Patients who need a mastectomy may want to consider tissue flap surgery or implants for breast reconstruction. With tissue flap surgery, the breast is reshaped using fat, skin and muscle from another area of the body. Implant reconstruction on the other hand, is less intrusive than flap reconstruction as it does not involve donor tissue. Instead, it only involves the chest area.
If you are considering implant reconstruction, please be aware that like traditional breast augmentation, implant reconstruction does not last forever. Both saline and silicone implants may eventually need to be replaced. Also, implants can develop scar tissue around the implant, which could require another surgery.
Generally, implants are filled with saline (salt water), silicone gel, or a combination of saline and silicone. When patients opt for implant reconstruction over flap surgery, the implants are placed beneath the chest muscle. The recovery for implant reconstruction is usually shorter than it is for flap reconstruction.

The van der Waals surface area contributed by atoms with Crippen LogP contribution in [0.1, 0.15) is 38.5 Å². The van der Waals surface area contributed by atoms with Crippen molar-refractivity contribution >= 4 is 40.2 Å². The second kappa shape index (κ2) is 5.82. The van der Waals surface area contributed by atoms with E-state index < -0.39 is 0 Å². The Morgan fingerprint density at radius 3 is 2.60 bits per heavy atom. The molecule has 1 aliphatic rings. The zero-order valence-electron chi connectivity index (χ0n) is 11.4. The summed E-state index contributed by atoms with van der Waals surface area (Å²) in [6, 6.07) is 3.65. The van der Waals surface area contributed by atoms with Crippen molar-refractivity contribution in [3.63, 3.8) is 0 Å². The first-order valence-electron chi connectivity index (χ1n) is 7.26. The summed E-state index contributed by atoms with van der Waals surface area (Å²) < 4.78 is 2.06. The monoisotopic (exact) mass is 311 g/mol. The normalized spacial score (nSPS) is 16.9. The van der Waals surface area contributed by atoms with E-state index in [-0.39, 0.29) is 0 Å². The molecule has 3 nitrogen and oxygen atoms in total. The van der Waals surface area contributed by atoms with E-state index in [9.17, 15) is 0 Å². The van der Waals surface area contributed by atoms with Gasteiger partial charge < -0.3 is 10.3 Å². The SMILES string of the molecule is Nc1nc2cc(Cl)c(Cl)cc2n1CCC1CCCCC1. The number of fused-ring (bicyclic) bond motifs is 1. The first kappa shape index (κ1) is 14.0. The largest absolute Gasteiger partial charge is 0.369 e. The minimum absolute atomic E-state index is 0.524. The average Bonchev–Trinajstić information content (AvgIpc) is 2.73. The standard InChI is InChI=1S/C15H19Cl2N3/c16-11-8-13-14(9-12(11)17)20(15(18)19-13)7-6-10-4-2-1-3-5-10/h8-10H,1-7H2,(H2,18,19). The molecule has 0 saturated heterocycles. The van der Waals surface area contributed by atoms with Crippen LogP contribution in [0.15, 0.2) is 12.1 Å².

Implants May Be Good for Thin Women
Some women have the choice between flap reconstruction and implant reconstruction. However, for thin women with small breasts, implant reconstruction may be the obvious choice because thin women often don’t have enough tissue available on their abdomens, backs, buttocks or thighs to form a nice breast shape.
You may be a good candidate for implant reconstruction if:
- You do not want to sacrifice the muscle function in donor sites.
- You do not want additional incisions and scars on donor sites.
- Your oncologist says you do not need radiation therapy. Implants can develop problems after radiation.
- You want a simpler surgical procedure than flap reconstruction.
- You’re willing to have surgery on both breasts (including the healthy breast) to achieve symmetry and balance.
To learn more about the options available after a mastectomy, talk to your oncologist and reach out to our office to schedule a consultation with our Board-Certified Plastic Surgeon, Dr. Yuly Gorodisky.